Failings in private nurseries that had been previously approved by Ofsted inspectors have been uncovered, in an investigation by BBC One.
Carer teases child with a biscuit at Little Treasures, Festival Way, Stoke
Verbal abuse of toddlers, breaches in basic hygiene and under-staffing were all secretly filmed by a BBC reporter posing as a volunteer.
Ofsted, the body responsible for guaranteeing nursery standards, has launched investigations into all the nurseries that were secretly filmed.
Meanwhile, a local council which partly funds one of the private nurseries featured in the programme has accused the BBC of scaremongering.
In Thursday's "Nurseries Undercover: The Real Story", the BBC secretly filmed staff shouting at children and, in one nursery, terms of abuse were used.
Reporter Lizz Brown also saw breaches in the minimum staff-to-child ratios outlined in Ofsted's guidelines and the flouting of basic hygiene rules such as hand washing after nappy changing.
Contrary to Ofsted regulations, Ms Brown was able to obtain voluntary work and was left on her own in sole charge of toddlers without proper checks on her background.
The only information one nursery had about her was her mobile phone number.
At Little Treasures, on Festival Way, in Stoke-on-Trent, the BBC found that some carers shouted and one staff member called children "minger" and "imbecile".
Nursery staff were caught on tape pulling children by the arm and, on one occasion, a member of staff joked about an incident when she frightened the youngsters.
Hygiene regulations such as wearing gloves and washing hands at the end of a nappy-changing run were not always observed - even when there was a stomach bug going around the nursery.
Childcare expert Marion Dowling, president of the British Association for Early Childhood Education and a former Ofsted inspector of nurseries, described the shouting as "verbal and emotional abuse".
It was inexcusable, she said.
"If the children are exposed to that behaviour day after day, I do feel they will become hardened to it and in the worst circumstances start to imitate that behaviour."
One mother, Paula Hudson, who withdrew her child from Little Treasures after seeing some footage said: "I can't believe I've seen something as bad as that where my son attends nursery.
"They just don't deserve to be in a job, especially looking after vulnerable kids that belong to somebody else."
Following the BBC investigation, four staff have been sacked from Little Treasures.
The nursery said in a statement that it had been "regrettably unaware of incidents of misconduct".
CCTV has since been installed in the nursery.
Staffordshire Police said it would be looking into issues raised by the investigation.
In another nursery, Petits Enfants on Church Road, Teddington, Middlesex, parents paid £145 a week for a full-time place for a child over two-years-old.
Carer asleep while in charge of sleeping children at Petits Enfants, Church Road, Teddington.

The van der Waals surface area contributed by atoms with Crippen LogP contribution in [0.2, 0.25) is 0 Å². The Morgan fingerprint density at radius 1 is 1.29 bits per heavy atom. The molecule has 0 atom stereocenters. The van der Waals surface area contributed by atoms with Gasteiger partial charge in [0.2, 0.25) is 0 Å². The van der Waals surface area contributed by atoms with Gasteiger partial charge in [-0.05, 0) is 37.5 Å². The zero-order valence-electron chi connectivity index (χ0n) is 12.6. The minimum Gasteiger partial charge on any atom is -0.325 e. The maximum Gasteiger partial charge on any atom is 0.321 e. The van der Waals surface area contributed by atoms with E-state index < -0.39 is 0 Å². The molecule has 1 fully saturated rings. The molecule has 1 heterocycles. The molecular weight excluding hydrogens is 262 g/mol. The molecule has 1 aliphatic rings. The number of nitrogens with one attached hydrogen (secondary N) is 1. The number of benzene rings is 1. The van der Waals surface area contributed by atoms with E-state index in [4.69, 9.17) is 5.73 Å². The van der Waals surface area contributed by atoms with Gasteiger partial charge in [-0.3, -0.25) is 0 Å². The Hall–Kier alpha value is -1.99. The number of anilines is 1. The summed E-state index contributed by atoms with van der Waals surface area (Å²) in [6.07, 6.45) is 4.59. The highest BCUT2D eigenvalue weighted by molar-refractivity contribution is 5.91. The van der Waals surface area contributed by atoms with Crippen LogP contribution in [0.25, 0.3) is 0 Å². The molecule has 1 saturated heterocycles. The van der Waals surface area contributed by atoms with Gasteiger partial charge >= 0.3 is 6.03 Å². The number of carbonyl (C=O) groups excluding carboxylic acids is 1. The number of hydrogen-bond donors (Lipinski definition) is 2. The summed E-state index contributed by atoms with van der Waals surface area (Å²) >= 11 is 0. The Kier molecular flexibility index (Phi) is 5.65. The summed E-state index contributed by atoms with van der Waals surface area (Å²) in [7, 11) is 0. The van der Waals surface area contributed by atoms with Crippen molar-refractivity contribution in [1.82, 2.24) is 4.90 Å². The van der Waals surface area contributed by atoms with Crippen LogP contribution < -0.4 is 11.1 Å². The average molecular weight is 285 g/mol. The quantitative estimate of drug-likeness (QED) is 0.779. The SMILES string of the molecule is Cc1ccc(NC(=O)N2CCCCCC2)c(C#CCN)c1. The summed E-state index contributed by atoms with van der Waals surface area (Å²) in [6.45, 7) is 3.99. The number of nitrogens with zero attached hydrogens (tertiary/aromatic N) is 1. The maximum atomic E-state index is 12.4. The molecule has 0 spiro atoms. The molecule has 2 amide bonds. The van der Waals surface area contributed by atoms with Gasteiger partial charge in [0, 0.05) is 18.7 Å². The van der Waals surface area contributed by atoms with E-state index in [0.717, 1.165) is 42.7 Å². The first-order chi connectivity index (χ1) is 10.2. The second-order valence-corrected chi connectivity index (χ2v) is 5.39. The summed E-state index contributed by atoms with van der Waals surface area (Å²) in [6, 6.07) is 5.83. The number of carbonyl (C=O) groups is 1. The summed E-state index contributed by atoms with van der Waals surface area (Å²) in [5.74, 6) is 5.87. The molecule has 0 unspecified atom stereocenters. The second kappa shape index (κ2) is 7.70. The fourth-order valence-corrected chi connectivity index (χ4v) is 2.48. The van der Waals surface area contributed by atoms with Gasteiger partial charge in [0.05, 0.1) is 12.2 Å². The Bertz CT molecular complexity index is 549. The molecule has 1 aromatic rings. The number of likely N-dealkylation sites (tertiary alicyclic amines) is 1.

Yet the BBC was told by a worker that for months there had been no soap or cleaning materials in some of the toilets.
Children were expected to share the same potty without emptying in between.
One father at the nursery, Jon Mullen, told the BBC: "I think spot checks are the only way to make sure that people do what they should be doing day in and day out. I'd welcome that as a parent."
On two occasions the BBC found one nursery nurse at Petits Enfants asleep when he was meant to be in charge of a group of sleeping children.
The nursery said in a statement that "sadly it had not met the high standards" it set itself, and that this was unacceptable.
"We take the allegations very seriously and new procedures have been put in place," it said.
And at Bank House Nursery, in Radcliffe, Greater Manchester, the BBC found that minimum staff child ratios were not always observed.
The manager was aware that all staff who were left alone with children needed to be checked by the Criminal Records Bureau - yet the BBC's reporter was allowed to take children to the bathroom without any vetting.
Bank House said it did not believe the programme had a legitimate criticism of the care it offered.
A spokesman for Bury Council, which partly funds Bank House, defended carers' treatment of children and accused the BBC of scaremongering.
The local authority's time had been wasted on a "needless" investigation and the corporation had been "uncooperative" after the allegations were made, he added.
And investigations by the council, the police and Ofsted had found "nothing untoward".
Director of social services, health and housing Eeni Ioannides said: "We are left wondering whether the BBC, having spent time and money putting a reporter into the home, is simply now trying to justify the time and effort by running the story anyway."
Ofsted said it was concerned by the issues raised in the BBC report and was investigating all the nurseries that were secretly filmed.
Currently, Ofsted informs nurseries of the month of their inspection, which critics say allows some businesses to alter their staff rotas and practice in advance to ensure they get a good report.
Ofsted said it was considering introducing "next to no notice" inspections.
Real Story: BBC One, Thursday 12 August 2004, 2100 BST and live on the Real Story website.